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Africa must embrace smart cities or risk falling behind

What is a smart city?

The term is the highlight of many conferences and think pieces but what exactly is a smart city?

According to Ruckus Networks sales director for Sub-Saharan Africa, Riaan Graham it’s not just about fitting sensors to everything and then corralling that data for analysis, but rather efficiency.

“A smart city is about building an infrastructure that provides a metro with more cost-effective ways of delivering services,” Graham tells Hypertext.

For instance, if a water pipe were to burst on your commute home this evening, chances are good traffic will slow to a crawl. In a smart city, traffic could be diverted around the burst while sensors inform the municipality that a repair team must be dispatched.

The knock-on effect of this is that less time is wasted identifying and solving problems.

While this sounds like a luxury that isn’t needed in Africa it is becoming a necessity.

The UN predicts that by 2050 the global population will have grown to 2.2 billion people and half of that growth will occur in Africa. This could spell disaster for countries which are already strained in terms of resources and infrastructure.

As the population grows the strain on older infrastructure such as waste removal, power grids and the like gets worse. As a result being able to manage this infrastructure is vital to keep a city running smoothly.

Smart means efficient

Building a smart city isn’t something that happens overnight. As Graham tells it, depending on the solutions required, building a smart city can take anywhere from 15 to 20 years but the benefits will eventually be felt.

For instance, if a city were to fit its infrastructure with Internet of Things (IoT) sensors that are in turn linked to a machine learning algorithm, cities could develop a preventive maintenance framework that insures issues are sorted out before they even happen.

“Government would have the ability to see where problem areas are and with the help of IoT and machine learning determine the best course of action,” explains Graham.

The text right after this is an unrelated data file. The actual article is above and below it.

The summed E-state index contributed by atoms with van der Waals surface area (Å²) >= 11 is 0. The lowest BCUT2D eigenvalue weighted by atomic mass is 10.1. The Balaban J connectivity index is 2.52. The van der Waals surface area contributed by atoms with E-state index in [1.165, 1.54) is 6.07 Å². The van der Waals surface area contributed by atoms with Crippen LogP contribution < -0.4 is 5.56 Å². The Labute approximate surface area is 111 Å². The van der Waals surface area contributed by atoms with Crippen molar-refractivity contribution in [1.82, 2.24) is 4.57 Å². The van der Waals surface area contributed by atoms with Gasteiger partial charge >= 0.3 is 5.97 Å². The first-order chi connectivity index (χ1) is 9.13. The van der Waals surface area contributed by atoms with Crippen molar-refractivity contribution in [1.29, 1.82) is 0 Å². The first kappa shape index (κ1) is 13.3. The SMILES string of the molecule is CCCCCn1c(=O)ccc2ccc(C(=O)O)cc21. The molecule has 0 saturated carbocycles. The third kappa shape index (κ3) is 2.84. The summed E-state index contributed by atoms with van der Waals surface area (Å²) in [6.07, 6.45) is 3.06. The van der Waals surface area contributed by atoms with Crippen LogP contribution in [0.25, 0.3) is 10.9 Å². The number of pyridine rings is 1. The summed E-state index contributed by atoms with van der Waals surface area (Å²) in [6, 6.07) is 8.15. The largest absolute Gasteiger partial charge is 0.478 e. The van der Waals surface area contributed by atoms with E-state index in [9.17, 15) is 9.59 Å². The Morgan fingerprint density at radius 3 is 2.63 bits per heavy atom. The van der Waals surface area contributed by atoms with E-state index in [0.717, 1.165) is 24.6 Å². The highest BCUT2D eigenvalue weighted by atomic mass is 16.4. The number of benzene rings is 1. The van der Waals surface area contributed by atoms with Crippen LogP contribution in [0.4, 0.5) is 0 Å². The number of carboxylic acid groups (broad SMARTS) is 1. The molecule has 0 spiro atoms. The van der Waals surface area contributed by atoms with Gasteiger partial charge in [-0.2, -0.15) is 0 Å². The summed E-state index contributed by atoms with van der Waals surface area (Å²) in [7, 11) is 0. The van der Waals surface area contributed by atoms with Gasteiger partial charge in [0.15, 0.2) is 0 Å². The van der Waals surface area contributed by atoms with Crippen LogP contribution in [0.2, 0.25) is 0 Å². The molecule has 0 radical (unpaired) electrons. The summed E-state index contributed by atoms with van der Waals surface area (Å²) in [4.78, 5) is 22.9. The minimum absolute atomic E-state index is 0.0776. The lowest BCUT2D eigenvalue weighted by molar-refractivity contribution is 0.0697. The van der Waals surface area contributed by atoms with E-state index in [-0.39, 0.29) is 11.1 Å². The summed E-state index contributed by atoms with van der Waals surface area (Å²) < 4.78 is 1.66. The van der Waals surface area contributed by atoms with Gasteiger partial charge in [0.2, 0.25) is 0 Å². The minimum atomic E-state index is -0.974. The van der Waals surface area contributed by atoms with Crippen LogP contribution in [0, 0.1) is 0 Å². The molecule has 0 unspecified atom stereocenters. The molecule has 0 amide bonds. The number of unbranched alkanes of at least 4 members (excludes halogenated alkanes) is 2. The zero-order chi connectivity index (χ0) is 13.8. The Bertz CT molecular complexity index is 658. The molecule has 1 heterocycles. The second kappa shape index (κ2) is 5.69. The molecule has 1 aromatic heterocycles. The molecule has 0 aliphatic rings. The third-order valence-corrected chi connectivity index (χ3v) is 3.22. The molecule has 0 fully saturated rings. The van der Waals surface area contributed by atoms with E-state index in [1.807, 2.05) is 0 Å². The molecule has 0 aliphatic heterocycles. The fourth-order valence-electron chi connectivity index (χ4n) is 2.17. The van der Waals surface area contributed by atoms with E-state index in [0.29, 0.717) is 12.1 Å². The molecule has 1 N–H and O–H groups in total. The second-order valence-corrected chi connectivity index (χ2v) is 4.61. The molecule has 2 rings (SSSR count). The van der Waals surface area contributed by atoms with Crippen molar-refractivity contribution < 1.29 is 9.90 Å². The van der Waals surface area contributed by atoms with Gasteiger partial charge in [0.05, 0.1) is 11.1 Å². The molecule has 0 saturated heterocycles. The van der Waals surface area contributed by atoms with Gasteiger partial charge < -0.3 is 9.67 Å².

This use of smart devices could be extended to something like waste removal. Where currently refuse removal services visit areas on set days, smart technology could be fitted to wastebins allowing a municipality to only dispatch removal services when needed.

This brings about cost savings that can then be provisioned for other areas or used to fund something such as internet access for a community. While we all dream of free WiFi in our cities somebody has to pay for it if government could recuperate those costs by saving money, it’s not as out of reach as we might thing.

While less traffic and WiFi everywhere is a nice benefit that is not the goal of smart cities. The goal is to use IoT and data to make operations more efficient.

In addition to efficiency Graham believes that areas which have smart capabilities would stimulate growth.

“You’ll find that smart suburbs will become hotspots. Schools will move there, businesses will move there because of the benefits of smart infrastructure that can be seen,” explains Graham.

Who’s paying?

Of course the road to a smart city is not free and that raises the question – who pays for the development?

The simple answer is government and municipalities but these entities require help from private business.

“What private business can do in collaboration with metros is sit down and identify key problem areas. Private business can then assist them by laying out a blueprint of how best to solve those issues, and eat the elephant one piece at a time as it were” explains Graham.

The director proposes that government could even give businesses that help with the push toward smarter cities a rebate of sorts, spurring along involvement and ultimately the availability of solutions.

Honesty in our smart city policy

While money is a concern Graham tells us that government will also have to own up to its faults and shortcomings.

“We can’t get to where we need to if we keep saying everything is fine and dandy. It’s not. We have to point out the problem areas, address them, get them fixed and move onto the next thing,” says Graham.

At the moment municipalities have divisions that operate on their own often without input from other verticals. A smart city cannot function without information being shared across divisions in fact as Graham explains information being shared across municipal divisions is what drives the success of a smart city.

This in turn will lead to greater accountability while service delivery is improved.

If not now, when?

As we’ve eluded to, creating a smart city takes time and for that reason now is the best time to start working towards the future but is Africa ready for smart cities?

“We are. From a technology perspective yes. From a knowledge and expertise base in the private sector to help design and build this, yes. The challenge we face is the financial will to do this and more importantly the political will,” says Graham.

We work in a global economy and if we don’t embrace smart cities we won’t be taking part in that economy for very long according to the director.

“If we as South Africa want to be competitive in the global economy we need to insure that we can serve the needs of a global economy,” concludes Graham.

It is clear that Africa is ready for smart cities but it requires government and private companies to collaborate for the benefit of all stakeholders, from the family at home all the way through to the mayor’s office.

[Image – CC 0 Pixabay]

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